Monday nights was when the Denaby writers group met; it was one of a number of writers’ groups that me and my mate Martyn ran in libraries all across Doncaster, in places like Conisbrough and Woodlands, Armthorpe and Rossington. Indeed, as far as I know the Rossington Writers are still going strong, a quarter of a century on, showing the power of writing and reading and sitting round a table talking and drinking tea and having a biscuit.
The Denaby writers had been going for a couple of weeks; there was Frank, and Christine, and David; there was a mixture of poems and stories and ideas for blockbusting television series or science fiction trilogies. And there was tea, of course, and biscuits.
The sessions ran from 7pm to 9pm and I have to admit that about 15 minutes before the allotted finish time I started to wind things up to catch a bus to Wombwell at 9.05pm, and if I missed that I knew I’d have to wait at least another half hour, and then I’d have to get off at the depot and walk home.
Then, one winter’s Monday evening at about 8.30pm, Eddie H appeared; we’d just finished off a discussion about writing your life story and I was just about to start setting the next week’s homework. Eddie came in and sat down. “I just wanted to see what it was all about,” he said.
Eddie was an interesting man; he’d been a Bevin Boy in the war and had spent all his life down the pit. He had lots of interesting tales to tell and I knew he’d be a valuable addition to the group. I also knew that it was almost time for the bus. I set the homework: I wanted the group to have a go at writing a pantoum. A pantoum is a particular form of poetry with four-line verses where some of the lines repeat.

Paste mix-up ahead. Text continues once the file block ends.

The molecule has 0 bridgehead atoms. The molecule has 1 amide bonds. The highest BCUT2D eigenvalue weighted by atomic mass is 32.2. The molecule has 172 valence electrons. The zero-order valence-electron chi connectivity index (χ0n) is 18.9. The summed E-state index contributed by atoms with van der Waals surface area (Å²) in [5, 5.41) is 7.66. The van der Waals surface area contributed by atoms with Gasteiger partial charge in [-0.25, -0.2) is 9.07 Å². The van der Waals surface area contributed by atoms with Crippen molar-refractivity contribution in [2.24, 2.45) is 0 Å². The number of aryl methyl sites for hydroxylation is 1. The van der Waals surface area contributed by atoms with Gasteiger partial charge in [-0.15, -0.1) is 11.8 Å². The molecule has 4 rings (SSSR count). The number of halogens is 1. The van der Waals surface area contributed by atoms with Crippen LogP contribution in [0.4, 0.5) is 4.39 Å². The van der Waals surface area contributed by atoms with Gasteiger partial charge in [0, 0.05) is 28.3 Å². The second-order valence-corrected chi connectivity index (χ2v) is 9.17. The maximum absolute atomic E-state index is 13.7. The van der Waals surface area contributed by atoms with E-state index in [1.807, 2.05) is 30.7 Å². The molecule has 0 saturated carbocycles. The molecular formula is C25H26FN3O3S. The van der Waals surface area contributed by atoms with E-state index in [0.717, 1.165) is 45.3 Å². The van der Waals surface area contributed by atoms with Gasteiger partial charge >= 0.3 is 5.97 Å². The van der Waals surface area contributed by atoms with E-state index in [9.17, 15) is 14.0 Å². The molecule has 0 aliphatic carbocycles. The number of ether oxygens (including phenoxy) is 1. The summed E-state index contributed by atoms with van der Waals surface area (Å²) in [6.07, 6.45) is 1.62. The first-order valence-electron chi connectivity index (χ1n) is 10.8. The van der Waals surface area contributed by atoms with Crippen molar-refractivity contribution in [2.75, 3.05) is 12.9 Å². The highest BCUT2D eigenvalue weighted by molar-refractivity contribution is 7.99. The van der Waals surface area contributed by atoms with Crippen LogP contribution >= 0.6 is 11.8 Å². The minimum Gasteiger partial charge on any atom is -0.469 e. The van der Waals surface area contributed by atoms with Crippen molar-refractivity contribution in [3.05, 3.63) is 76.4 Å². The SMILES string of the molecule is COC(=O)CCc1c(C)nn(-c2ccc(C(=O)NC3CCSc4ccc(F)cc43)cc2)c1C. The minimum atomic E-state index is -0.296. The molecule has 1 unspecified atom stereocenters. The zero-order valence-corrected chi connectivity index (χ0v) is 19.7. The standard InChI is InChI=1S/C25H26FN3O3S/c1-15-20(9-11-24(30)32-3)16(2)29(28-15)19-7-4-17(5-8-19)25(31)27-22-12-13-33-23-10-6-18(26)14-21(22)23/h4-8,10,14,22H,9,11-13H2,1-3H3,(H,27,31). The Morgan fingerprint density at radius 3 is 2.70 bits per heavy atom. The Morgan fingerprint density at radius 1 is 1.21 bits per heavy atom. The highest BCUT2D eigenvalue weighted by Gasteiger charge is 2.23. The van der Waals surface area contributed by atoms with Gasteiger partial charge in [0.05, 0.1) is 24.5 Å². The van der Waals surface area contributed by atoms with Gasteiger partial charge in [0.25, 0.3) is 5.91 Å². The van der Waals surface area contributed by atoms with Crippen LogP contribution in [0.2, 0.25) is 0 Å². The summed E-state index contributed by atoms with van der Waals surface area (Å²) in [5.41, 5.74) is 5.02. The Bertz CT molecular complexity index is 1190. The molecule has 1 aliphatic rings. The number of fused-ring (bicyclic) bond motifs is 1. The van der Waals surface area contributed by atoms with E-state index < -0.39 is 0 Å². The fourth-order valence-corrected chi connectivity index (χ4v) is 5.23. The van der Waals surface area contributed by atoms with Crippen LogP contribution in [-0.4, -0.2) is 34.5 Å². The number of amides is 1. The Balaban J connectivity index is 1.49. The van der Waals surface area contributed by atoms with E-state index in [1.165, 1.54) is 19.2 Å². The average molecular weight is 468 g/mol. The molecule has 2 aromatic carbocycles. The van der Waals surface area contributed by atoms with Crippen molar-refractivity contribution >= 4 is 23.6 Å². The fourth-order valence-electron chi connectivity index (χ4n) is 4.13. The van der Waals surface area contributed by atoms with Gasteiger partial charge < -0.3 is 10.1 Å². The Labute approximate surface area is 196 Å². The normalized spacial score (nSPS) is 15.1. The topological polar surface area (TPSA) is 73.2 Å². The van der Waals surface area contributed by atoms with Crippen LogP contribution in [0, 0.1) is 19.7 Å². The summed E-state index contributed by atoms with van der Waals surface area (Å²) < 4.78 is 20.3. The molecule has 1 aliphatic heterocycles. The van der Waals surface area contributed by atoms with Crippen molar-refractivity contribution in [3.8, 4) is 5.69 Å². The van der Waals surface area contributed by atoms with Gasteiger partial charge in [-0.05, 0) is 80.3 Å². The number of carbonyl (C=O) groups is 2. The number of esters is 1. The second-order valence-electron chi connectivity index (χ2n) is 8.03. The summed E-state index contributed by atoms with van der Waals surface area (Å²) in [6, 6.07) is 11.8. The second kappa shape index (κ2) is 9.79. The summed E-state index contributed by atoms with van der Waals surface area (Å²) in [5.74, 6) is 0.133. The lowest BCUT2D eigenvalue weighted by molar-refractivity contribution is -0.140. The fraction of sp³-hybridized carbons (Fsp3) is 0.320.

Eddie took to the pantoum straight away, and the next week he came back with 15 of them. “I love them!” he said; “You’ve only got to write half as many lines as you need!” and from then on Eddie was a valued and much loved member of the group, always reliable, always doing his homework, always churning out lovely pantoums like he was being paid by the yard.
And now Eddie isn’t with us anymore; I’d not seen him for years and I could have visited him in his care home, but I thought I was too busy.
But he was never too busy for the Denaby writers all those years ago.
Sorry, Eddie. You were a good man, and a good writer. Have a special cup of tea on me, and a heavenly biscuit. And a pantoum or two.